President Obama in his FY2011 budget for NASA cancelled the Constellation Program and its Ares 1 and 5 rockets that were to be used for a return to the Moon. The program was under-funded from the start since the previous Bush 2 Administration and subsequent Congresses since 2005, so the timelines for launching rockets and capsules that were part of the project were pushed out to at least 5-10 years beyond their original online dates.
The program however was supposed to be the successor to the Space Shuttles, which is slated to retire by the end of this year, early next year. So that left a gaping hole in US domestic spaceflight capability. For the first time in 50 years, NASA would have no indigenous capability to get their astronauts to Low Earth Orbit and the International Space Station.
The result was much consternation, political hypocrisy and name-calling, lies, committee meetings and various attempts at some compromise.
The Obamanator compromised somewhat on April 15th at KSC (Kennedy Space Center) when he announced his space plan and relented on cancelling the Orion spaceship; by allowing it to be finished, only to be stripped down to a rescue capsule version to be docked at the ISS.
Well, that wasn’t good enough. As most of us space-cadets know, Congress last year passed a law stating that NASA can’t cancel parts of the Constellation Program unless approved by them. That leaves the FY2011 budget in limbo, with contracts being issued, but not enforced and the previous FY2010 having the force of law and can not be cancelled.
Now because of the FY2010 law, the Ares 1 rocket is being resurrected, by being built for flight tests:
A plan has been created for the continued use of Ares via a series of test flights, ultimately leading up to a Heavy Lift Vehicle (HLV) program in the second half of this decade. Appearing to bank on major changes being negotiated by Congress in NASA’s FY2011 budget proposal, the plan would result in three Ares I test flights being conducted by the end of 2014.
President Obama’s FY2011 clearly states the cancellation of the Constellation Program via an alternative path which relies heavily on the commercial sector.
In the face of heavy criticism, President Obama announced a slight refinement to the plan, which allowed Orion to survive – but only in a lifeboat role for the International Space Station (ISS) – along with a five year development plan to finalize a design for a Heavy Lift Launch Vehicle (HLV).
However, until the US Congress approves the plan – which the next key hearing set for May 12 – CxP can continue to develop hardware and perform tests, even if it’s at a reduced level.
The latest test came only last week, when the PA-1 (Pad Abort) test of the Launch Abort System (LAS) was successfully conducted at White Sands.
Although managers avoided references to the original plan of testing Orion’s pad escape option for the purpose of pulling the crew away from a failing Ares I launch vehicle – instead noting the system may become applicable to commercial launch vehicle – Orion project Mark Geyer summed up the mood of the Constellation workforce’s view of the “new” plan.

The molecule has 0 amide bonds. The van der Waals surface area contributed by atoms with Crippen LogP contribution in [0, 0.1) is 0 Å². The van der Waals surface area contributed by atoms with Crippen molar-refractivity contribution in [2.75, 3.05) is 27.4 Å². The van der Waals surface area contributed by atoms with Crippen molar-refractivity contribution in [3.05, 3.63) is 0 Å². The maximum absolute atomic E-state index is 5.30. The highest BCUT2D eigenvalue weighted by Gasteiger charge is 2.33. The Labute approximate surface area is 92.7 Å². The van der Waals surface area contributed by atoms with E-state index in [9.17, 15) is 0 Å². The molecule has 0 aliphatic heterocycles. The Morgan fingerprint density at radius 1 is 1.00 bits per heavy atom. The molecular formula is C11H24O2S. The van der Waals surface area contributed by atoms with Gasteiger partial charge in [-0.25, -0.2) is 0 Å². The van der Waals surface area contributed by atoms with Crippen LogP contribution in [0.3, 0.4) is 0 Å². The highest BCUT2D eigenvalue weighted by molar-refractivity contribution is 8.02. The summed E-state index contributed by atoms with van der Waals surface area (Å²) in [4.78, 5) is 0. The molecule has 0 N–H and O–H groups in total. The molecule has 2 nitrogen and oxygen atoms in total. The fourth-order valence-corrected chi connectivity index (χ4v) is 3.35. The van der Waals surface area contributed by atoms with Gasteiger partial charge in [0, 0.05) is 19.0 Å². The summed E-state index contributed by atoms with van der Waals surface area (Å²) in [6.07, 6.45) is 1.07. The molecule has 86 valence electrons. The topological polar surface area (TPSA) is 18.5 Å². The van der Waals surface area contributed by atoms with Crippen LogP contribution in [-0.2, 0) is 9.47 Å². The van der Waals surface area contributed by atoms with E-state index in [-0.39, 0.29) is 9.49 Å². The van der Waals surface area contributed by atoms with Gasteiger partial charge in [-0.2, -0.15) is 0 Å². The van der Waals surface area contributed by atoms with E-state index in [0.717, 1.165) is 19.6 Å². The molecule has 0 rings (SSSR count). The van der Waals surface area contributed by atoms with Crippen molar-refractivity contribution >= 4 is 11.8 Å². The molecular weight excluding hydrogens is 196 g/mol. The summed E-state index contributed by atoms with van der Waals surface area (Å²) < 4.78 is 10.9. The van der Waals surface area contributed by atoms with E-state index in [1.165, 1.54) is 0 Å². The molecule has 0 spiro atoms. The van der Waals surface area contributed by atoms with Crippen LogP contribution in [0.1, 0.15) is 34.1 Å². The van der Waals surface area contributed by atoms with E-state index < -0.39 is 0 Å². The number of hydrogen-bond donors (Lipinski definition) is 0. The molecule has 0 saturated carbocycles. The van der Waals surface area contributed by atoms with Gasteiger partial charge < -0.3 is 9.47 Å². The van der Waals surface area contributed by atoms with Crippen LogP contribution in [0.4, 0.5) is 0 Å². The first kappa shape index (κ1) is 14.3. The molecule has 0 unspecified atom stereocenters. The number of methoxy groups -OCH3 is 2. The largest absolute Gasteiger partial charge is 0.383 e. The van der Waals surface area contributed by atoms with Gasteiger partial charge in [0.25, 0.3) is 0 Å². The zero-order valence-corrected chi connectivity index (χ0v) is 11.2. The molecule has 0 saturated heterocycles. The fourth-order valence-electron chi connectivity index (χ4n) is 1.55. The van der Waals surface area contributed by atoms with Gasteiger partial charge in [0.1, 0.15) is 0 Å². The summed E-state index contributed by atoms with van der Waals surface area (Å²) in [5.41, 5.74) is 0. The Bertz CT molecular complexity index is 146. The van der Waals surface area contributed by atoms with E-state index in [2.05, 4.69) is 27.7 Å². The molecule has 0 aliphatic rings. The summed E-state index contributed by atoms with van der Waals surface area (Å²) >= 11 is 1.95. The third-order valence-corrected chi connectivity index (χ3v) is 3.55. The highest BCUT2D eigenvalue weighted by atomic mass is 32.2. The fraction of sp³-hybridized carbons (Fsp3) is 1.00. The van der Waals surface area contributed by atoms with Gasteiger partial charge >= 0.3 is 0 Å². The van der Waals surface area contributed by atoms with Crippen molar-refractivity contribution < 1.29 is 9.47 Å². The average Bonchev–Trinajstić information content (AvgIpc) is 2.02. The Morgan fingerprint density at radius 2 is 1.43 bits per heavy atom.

“There’s a lot going on with Constellation that you don’t see, as there’s no fire and smoke,” he noted during the post test press conference. “There’s people killing themselves working on this every day, as they believe America should be a leader in space.”
Constellation/HLV Specific Articles: http://www.nasaspaceflight.com/news/constellation/
Ares Test Plan:
Somewhat out of the blue, a potential return of Ares has been created by CxP, although the plan is likely to be one of several proposals that may earn the backing of lawmakers, providing the FY2011 budget is not approved in its current form.
The plan calls for three more tests which will utilize Ares I-X Prime, I-Y and Ares I vehicle designs between 2013 and 2014, working in parallel with a Heavy Lift Vehicle effort – taking the entire test plan out into 2018.“Schedule: FLIGHT TEST 2: Launch Date: March 21, 2013. FLIGHT TEST 3: Launch Date: March 21, 2014. FLIGHT TEST 4: Launch Date: November, 2014,” noted expansive information acquired by L2.
“Heavy Lift: HL-X0 Early MPTA (Main Propulsion Test Article) at SSC (Stennis Space Center) January, 2013. Pathfinder/HL-X1 Core at SSC April, 2014/At KSC November, 2014. HL-X1 September, 2015. HL-X2 September, 2016. HL-X3 September, 2017. HL-X4 September, 2018.”
The information concentrates on the three Ares tests, though graphics show the Heavy Lift Vehicle is an in-line configuration supporting what appears to be an Ares I Upper Stage. The vehicle portrayed appears to have an element of synergy with the previously touted Ares IV.
No mention of required funding, or political and administration decisions, are made in the information, although the plan does state that a decision would be made in May, in order to start work on the test plan on June 1.
The past paragraph is key here, “No mention of required funding, or political and administration decisions, are made in the information…”.
How is this going to be paid for?
Sen. Nelson of Florida recently mentioned asking Congress for an additional $726 million on top of the FY2011 $19 billion originally funded for NASA for one flight test of an Ares 1 variant, but other than that, nothing was discussed.
This is turning into a huge soap-opera with tax-payer dollars as the prize.
Fire ’em all I say!